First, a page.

Jewelry Insurance Appraisal Standards: JISO
Are you seeing jewelry appraisals like these?
Appraisals with missing information, inflated valuations, treatments not disclosed.
Appraisals from appraisers with bogus credentials, or no credentials, or even no name.
Appraisals with grading reports from unknown labs, or on pre-fab "authenticity" cards.
Appraisals with useless photos or none at all.
There's no reason insurers should settle for this.
Jewelry Insurance Standards have been around since 1997. Insurance industry approved jewelry appraisal forms, originally available through ACORD, are now available through JISO, free of charge at www.jiso.org.
What JISO Appraisals do
Following a standardized format, the JISO form prompts the appraiser for all information on any type of jewelry, so nothing is overlooked. If descriptive details are left off, the agent, underwriter or adjuster can see that something is missing.
The form also prompts for photos of the jewelry and for the sales receipt. These days, very good photos can be taken in a few seconds with a smart phone. The appraiser can photograph the jewelry and send pictures to customer and/or insurer.
JISO explicitly states that valuations are "an estimate of current replacement cost" – not some inflated "feel-good" valuation meant to please the client and fool the insurer.
JISO explicitly states that the appraisal is provided for the customer's insurer as well as to the customer.
JISO 78 and 79 must be written by an appraiser who is a qualified gemologist (GG, FGA+ or the equivalent) and has additional training in appraising for insurance (such as a Certified Insurance Appraiser™).
JISO 78 & 79 certify that this jewelry has been examined in a properly equipped lab. This means the appraiser is not just taking the word of seller or supplier as to quality, nor providing a pre-fab appraisal for a "type" of jewelry.
The appraisal warrants that lab-made stones are identified as such, and that gem treatments are disclosed.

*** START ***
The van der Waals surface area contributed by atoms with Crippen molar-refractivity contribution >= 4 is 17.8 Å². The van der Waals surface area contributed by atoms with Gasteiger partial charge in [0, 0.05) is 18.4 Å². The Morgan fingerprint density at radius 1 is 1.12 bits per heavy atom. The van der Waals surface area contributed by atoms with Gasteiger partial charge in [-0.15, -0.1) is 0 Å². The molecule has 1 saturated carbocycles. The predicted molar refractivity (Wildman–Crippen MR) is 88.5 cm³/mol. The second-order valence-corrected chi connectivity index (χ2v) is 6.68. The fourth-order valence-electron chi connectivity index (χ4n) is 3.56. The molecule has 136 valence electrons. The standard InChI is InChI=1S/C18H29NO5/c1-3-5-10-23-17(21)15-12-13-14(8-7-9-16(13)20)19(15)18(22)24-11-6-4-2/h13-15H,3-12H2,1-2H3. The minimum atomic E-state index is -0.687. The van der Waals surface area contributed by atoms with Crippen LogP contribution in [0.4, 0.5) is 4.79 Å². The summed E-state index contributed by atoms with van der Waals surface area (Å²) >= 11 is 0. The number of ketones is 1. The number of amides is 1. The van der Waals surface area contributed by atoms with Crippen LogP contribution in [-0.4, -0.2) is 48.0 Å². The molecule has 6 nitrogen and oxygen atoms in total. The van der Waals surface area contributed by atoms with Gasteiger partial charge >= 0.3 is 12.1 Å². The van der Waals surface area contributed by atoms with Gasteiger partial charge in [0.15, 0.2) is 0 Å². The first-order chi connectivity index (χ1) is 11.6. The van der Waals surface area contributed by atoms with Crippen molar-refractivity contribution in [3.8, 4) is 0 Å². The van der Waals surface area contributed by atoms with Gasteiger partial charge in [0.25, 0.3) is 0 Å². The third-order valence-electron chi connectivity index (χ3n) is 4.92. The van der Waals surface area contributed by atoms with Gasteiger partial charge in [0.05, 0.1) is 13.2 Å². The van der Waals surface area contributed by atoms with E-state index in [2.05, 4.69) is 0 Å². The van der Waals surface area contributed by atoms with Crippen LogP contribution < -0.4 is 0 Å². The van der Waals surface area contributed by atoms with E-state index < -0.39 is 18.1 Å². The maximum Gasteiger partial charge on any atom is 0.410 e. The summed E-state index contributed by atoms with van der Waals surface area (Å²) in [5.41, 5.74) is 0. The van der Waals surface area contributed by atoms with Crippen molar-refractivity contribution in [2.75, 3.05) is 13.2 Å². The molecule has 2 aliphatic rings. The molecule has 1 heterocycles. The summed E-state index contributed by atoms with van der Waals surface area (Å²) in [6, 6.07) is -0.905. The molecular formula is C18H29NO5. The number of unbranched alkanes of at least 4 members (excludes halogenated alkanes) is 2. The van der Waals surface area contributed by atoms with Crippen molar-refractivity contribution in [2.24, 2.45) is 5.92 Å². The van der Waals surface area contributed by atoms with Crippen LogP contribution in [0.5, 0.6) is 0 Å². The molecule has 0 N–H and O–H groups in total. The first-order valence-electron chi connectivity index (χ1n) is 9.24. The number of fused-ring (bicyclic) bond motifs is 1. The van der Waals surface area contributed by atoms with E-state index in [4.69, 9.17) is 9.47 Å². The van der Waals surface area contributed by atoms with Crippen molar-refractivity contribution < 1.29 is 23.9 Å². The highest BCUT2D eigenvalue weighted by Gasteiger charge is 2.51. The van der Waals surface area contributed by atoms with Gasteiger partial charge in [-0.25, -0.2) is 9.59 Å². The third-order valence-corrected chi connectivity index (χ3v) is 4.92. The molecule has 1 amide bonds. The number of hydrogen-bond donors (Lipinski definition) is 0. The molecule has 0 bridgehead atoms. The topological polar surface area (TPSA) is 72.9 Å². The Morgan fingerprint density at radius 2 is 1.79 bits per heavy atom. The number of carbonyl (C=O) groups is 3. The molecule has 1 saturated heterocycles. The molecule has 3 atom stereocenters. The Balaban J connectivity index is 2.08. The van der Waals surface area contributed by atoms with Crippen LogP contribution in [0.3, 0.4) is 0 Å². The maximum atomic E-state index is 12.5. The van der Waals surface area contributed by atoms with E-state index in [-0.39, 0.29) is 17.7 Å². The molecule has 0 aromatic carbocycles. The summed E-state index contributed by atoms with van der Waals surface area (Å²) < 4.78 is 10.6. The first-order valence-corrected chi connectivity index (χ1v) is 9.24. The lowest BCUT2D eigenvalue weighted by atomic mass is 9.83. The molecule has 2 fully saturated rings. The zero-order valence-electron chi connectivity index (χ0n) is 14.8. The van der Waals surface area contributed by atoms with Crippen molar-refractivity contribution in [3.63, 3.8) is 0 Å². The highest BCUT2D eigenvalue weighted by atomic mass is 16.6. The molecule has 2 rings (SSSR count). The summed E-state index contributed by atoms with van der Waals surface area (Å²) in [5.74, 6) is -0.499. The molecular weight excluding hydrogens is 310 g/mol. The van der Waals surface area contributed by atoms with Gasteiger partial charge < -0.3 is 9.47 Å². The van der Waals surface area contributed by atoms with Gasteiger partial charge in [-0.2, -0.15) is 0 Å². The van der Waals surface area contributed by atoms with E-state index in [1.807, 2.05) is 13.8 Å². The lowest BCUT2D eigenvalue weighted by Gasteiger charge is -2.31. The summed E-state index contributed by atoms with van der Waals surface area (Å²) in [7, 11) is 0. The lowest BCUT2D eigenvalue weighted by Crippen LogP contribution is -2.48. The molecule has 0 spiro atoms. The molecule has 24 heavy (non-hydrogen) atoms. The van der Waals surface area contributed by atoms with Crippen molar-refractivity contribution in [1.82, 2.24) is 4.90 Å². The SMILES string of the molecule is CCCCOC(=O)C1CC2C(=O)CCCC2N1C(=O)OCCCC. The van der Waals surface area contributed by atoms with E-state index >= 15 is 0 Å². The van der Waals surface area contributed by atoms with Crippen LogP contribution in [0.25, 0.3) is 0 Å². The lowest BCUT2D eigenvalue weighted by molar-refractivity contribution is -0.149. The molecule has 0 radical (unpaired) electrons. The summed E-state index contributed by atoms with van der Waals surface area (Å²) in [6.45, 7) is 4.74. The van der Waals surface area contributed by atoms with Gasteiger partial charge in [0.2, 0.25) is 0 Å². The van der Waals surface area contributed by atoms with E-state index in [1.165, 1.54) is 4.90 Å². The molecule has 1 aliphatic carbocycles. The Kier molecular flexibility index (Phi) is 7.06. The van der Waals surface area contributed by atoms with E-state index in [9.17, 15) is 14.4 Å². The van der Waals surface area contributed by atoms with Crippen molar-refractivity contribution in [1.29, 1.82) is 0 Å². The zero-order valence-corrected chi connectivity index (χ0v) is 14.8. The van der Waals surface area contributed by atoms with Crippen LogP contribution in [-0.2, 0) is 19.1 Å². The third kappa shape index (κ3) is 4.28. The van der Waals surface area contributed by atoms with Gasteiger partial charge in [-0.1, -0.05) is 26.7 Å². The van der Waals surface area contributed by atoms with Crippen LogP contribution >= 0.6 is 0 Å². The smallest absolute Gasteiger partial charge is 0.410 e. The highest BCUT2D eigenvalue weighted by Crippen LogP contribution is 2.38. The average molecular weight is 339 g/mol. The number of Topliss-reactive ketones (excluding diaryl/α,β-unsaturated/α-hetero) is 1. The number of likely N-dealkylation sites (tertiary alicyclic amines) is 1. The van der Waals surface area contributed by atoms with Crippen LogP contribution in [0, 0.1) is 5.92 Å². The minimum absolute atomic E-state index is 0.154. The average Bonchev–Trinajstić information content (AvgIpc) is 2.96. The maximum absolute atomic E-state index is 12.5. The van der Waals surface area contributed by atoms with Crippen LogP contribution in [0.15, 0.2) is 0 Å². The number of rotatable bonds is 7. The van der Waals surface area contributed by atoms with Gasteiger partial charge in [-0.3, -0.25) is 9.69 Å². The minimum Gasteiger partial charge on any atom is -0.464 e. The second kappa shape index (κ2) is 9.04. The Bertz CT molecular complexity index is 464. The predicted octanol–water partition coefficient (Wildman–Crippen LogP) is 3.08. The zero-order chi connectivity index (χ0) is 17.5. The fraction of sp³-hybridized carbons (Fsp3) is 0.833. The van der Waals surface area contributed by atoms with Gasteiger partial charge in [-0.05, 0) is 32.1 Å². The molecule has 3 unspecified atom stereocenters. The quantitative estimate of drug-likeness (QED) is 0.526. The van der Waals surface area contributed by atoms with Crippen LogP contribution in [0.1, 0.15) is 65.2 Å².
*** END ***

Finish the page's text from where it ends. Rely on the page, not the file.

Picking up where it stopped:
The appraisal uses the internationally accepted GIA grading system and terminology. It also shows the color-grading and clarity-grading scales, so the consumer (and insurer) can see where this diamond's grade falls. The appraiser will not invent terms or use an "in-between" grade to make the stone seem like better quality than it is.
JISO 806, Jewelry Document for Insurance Purposes, can be used by an appraiser who is not a GG with advanced training in jewelry insurance. It has the same organized layout as 78 and 79.
And here's a useful form for underwriters and adjusters. If you do not have an appraisal on a JISO form, you can use JISO 18 to organize the information you collect from the available docs—appraisal, gem reports, warrantees. Then you'll have, on a single sheet, all necessary details for pricing a replacement.
FOR AGENTS & UNDERWRITERS
JISO appraisals give the most detailed information, since they prompt the appraiser for important data that insurers need. Some appraisers incorporate the JISO form into their appraisals.
JISO's standardized format makes the insurer's job easier. Insurers need not understand jewelry terms or judge whether the information is accurate. Accurate information is the jeweler/appraiser's domain; insurers need only look at the standardized format to see that the information is given.
JISO 78/79 can be used only by a jeweler/appraiser who is a GG, FGA+ or equivalent, and who has additional insurance appraisal training. One course offering such additional training is the Certified Insurance Appraiser™ (CIA) course of the Jewelry Insurance Appraisal Institute. Consumers or insurers can use the JCRS website to find a CIA in their area.
If there is no CIA in the area, you can print out JISO 806 and suggest that the client take it to their jeweler/appraiser. This form, Jewelry Document for Insurance Purposes, can be filled out by any appraiser.
All JISO forms are available free of charge to jewelers, appraisers, insurers and consumers from www.jiso.org.
If you are working with a non-JISO appraisal, use JISO 18, Jewelry Appraisal & Claim Evaluation form, to organize data from various documents, such as appraisals, sales receipts, diamond certificates, colored gem reports, etc. You will then have one reference document with the fullest description possible.
If too much information is lacking and the valuation is substantial, consider consulting a jewelry insurance expert for help to avoid overpayment.
When pricing a replacement, use your JISO 18 evaluation. Do not give the replacement jeweler the appraisal valuation. Replacement quotes are generally 80-90% of the valuation, which may well be higher than retail if the valuation was inflated to begin with! You will get a more honest price if you have the jeweler submit a bid based on the jewelry's description rather than on the appraisal valuation.
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